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UN envoy on Kosovo's status says 'independence is the only option'

26 March 2007 The only viable option for Kosovo is independence, with an initial period of supervision by the international community, the senior United Nations official overseeing the Serbian province’s future status process has concluded in a report endorsed by Secretary-General Ban Ki-moon and sent today to the Security Council.

Martti Ahtisaari, the Secretary-General’s Special Envoy for the future status process for Kosovo, stated that independence is the only way to ensure the province – where ethnic Albanians outnumber Serbs and other minorities by nine to one – becomes politically stable and economically viable.

Kosovo’s Government and Serbia have been unable to reach any agreement over what should happen, even on smaller, practical issues, Mr. Ahtisaari said, despite his efforts over the past year to broker a compromise. He warned that the continuing uncertainty is threatening democratic development and ethnic reconciliation.

“Such uncertainty only leads to further stagnation, polarizing its communities and resulting in social and political unrest,” the envoy wrote. “Pretending otherwise and denying or delaying resolution of Kosovo’s status risks challenging not only its own stability but the peace and stability of the region as a whole.”

Calling Kosovo “a unique case that demands a unique solution,” Mr. Ahtisaari said an international civilian and military presence is necessary as part of the settlement, focused on such areas as minority community rights, the rule of law, decentralization and the protection of the Serbian Orthodox Church.

Under his Comprehensive Proposal, once the Council endorsed his settlement plan and it entered into force, there would be a 120-day transition period during which the UN Interim Administration Mission in Kosovo (UNMIK) – which has run the province since mid-1999 when Western forces drove out Yugoslav troops amid fierce fighting and human rights abuses – would remain in charge.

An International Civilian Representative, who would be appointed by an international steering group and act also as the European Union (EU) Special Representative, would have no direct role in Kosovo’s administration but would hold ultimate supervisory power over the implementation of the settlement.

The civilian representative would have the power to annul laws or decisions by Kosovo authorities and the right to punish or remove officials whose actions he or she deemed inconsistent with the settlement, and would work until the steering group determined that Kosovo had implemented the terms of the settlement.

The Kosovo Assembly, working with the civilian representative, would approve a new constitution and any legislation necessary under the settlement. These would take effect at the end of the transition period, when UNMIK’s powers would expire and be transferred to Kosovo’s authorities.

Within nine months of the settlement entering into force, Kosovo would also be required to hold general and local elections.

A series of constitutional and legislative provisions would be introduced to ensure that minority rights are protected and other interests upheld. Albanian and Serbian would both be official languages, while other community languages such as Turkish, Bosnian and Roma would have the status of languages in official use. Ethnic minorities would be guaranteed representation within the Kosovo Assembly.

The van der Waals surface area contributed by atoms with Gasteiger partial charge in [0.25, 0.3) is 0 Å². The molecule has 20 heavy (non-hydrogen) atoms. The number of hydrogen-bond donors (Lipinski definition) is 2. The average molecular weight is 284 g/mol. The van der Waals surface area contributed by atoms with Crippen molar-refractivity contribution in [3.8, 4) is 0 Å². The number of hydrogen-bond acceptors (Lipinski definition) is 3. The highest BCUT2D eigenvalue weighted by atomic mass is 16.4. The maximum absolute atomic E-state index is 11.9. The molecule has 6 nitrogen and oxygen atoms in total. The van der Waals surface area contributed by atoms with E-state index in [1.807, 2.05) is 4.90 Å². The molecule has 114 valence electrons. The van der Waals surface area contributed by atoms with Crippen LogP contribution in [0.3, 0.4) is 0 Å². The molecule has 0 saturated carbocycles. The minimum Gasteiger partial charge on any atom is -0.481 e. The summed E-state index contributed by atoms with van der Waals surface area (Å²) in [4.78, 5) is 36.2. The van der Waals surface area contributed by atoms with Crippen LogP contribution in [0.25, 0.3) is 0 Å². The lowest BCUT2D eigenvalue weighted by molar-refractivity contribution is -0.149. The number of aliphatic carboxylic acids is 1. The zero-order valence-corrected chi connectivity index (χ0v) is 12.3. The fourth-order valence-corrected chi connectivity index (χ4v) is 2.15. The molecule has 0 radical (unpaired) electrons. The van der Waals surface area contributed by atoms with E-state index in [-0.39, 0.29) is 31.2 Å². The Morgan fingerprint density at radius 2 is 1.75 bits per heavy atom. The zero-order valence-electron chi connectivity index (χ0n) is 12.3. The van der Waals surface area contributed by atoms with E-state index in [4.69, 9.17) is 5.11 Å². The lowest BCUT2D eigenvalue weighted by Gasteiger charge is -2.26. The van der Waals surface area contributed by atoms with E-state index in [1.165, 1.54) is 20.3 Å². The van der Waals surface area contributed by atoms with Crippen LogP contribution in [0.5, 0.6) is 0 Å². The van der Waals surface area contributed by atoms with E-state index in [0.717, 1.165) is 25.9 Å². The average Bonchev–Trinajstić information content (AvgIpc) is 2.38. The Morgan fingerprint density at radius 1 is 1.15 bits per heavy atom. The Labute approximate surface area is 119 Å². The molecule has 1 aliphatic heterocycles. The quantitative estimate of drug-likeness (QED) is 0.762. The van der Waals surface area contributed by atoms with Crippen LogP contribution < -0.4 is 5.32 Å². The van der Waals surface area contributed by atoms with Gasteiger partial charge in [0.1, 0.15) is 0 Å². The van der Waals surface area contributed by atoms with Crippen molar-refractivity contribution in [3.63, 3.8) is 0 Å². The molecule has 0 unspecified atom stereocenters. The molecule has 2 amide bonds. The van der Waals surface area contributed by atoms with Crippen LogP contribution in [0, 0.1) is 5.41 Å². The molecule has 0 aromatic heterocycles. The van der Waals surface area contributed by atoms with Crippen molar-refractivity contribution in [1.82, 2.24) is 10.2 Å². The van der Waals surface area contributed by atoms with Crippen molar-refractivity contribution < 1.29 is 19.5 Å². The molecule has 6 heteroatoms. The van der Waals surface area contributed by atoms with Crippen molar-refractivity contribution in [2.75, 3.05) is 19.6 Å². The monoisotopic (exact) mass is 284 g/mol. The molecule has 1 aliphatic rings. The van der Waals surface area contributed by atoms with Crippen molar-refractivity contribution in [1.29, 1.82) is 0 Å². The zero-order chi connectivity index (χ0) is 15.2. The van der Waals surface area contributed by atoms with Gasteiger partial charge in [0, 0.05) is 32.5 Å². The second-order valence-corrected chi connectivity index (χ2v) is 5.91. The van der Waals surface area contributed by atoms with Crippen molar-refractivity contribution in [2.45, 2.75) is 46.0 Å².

The Serbian Orthodox Church would be recognized formally by Kosovo’s authorities and enjoy tax and customs duty privileges. Protective zones would be created around more than 40 key cultural and religious sites.

An international military presence would remain, with a mission led by the North Atlantic Treaty Organization (NATO) continuing the current work of the Kosovo Force (KFOR) until such time as Kosovo’s institutions are deemed capable of assuming complete responsibility for security.

Local police officers in the Kosovo Police Force would reflect the ethnic composition of the municipality in which they serve, and a new Kosovo Security Force would be established within a year of the end of the transition period. The new force would have a maximum of 2,500 active members and 800 reservists, and the current Kosovo Protection Corps would be disbanded.

Mr. Ahtisaari stressed that Belgrade’s demand for Kosovo’s autonomy within Serbia, and nothing beyond that, and Pristina’s insistence that nothing less than independence is acceptable, meant he had no other option than the proposal.

“A return of Serbian rule over Kosovo would not be acceptance to the overwhelming majority of the people of Kosovo. Belgrade could not regain its authority without provoking violent opposition. Autonomy of Kosovo within the borders of Serbia – however notional such autonomy may be – is simply not tenable.”

Mr. Ban expressed his full support for the report and the settlement plan today, saying in a statement released by his spokesperson that the future status process “has reached a decisive phase.

“The Security Council has been presented with a plan which the Secretary-General believes contains all of the right elements for a fair and sustainable solution to Kosovo’s future status,” the statement said.

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